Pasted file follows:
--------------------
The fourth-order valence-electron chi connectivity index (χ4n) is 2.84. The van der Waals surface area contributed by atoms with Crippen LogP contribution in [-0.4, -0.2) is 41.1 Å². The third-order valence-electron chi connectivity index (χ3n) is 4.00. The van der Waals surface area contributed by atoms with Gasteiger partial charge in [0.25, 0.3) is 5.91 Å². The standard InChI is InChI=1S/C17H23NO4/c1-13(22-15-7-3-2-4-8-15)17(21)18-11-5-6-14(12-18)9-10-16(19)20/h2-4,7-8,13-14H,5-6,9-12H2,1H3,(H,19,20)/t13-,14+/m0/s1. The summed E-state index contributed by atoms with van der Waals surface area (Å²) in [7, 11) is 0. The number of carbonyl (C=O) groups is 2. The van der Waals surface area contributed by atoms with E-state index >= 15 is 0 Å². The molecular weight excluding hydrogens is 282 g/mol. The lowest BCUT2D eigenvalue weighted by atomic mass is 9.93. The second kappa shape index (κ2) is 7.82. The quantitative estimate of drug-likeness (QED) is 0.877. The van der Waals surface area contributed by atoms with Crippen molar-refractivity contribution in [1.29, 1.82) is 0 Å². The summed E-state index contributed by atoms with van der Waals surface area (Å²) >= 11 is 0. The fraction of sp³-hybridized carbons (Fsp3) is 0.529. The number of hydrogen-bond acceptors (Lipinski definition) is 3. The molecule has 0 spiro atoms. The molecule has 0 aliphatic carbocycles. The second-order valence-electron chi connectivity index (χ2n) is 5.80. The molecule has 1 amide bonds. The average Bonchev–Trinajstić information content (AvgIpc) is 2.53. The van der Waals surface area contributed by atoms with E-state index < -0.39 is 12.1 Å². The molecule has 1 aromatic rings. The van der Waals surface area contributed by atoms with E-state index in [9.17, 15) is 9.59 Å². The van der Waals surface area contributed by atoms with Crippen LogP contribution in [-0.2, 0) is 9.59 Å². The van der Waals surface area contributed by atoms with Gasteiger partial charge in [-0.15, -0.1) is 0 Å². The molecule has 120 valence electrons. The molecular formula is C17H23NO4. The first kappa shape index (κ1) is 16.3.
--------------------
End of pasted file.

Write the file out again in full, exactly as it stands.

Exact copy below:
The fourth-order valence-electron chi connectivity index (χ4n) is 2.84. The van der Waals surface area contributed by atoms with Crippen LogP contribution in [-0.4, -0.2) is 41.1 Å². The third-order valence-electron chi connectivity index (χ3n) is 4.00. The van der Waals surface area contributed by atoms with Gasteiger partial charge in [0.25, 0.3) is 5.91 Å². The standard InChI is InChI=1S/C17H23NO4/c1-13(22-15-7-3-2-4-8-15)17(21)18-11-5-6-14(12-18)9-10-16(19)20/h2-4,7-8,13-14H,5-6,9-12H2,1H3,(H,19,20)/t13-,14+/m0/s1. The summed E-state index contributed by atoms with van der Waals surface area (Å²) in [7, 11) is 0. The number of carbonyl (C=O) groups is 2. The van der Waals surface area contributed by atoms with E-state index >= 15 is 0 Å². The molecular weight excluding hydrogens is 282 g/mol. The lowest BCUT2D eigenvalue weighted by atomic mass is 9.93. The second kappa shape index (κ2) is 7.82. The quantitative estimate of drug-likeness (QED) is 0.877. The van der Waals surface area contributed by atoms with Crippen molar-refractivity contribution in [1.29, 1.82) is 0 Å². The summed E-state index contributed by atoms with van der Waals surface area (Å²) >= 11 is 0. The fraction of sp³-hybridized carbons (Fsp3) is 0.529. The number of hydrogen-bond acceptors (Lipinski definition) is 3. The molecule has 0 spiro atoms. The molecule has 0 aliphatic carbocycles. The second-order valence-electron chi connectivity index (χ2n) is 5.80. The molecule has 1 amide bonds. The average Bonchev–Trinajstić information content (AvgIpc) is 2.53. The van der Waals surface area contributed by atoms with E-state index < -0.39 is 12.1 Å². The molecule has 1 aromatic rings. The van der Waals surface area contributed by atoms with E-state index in [9.17, 15) is 9.59 Å². The van der Waals surface area contributed by atoms with Crippen LogP contribution in [-0.2, 0) is 9.59 Å². The van der Waals surface area contributed by atoms with Gasteiger partial charge in [-0.15, -0.1) is 0 Å². The molecule has 120 valence electrons. The molecular formula is C17H23NO4. The first kappa shape index (κ1) is 16.3.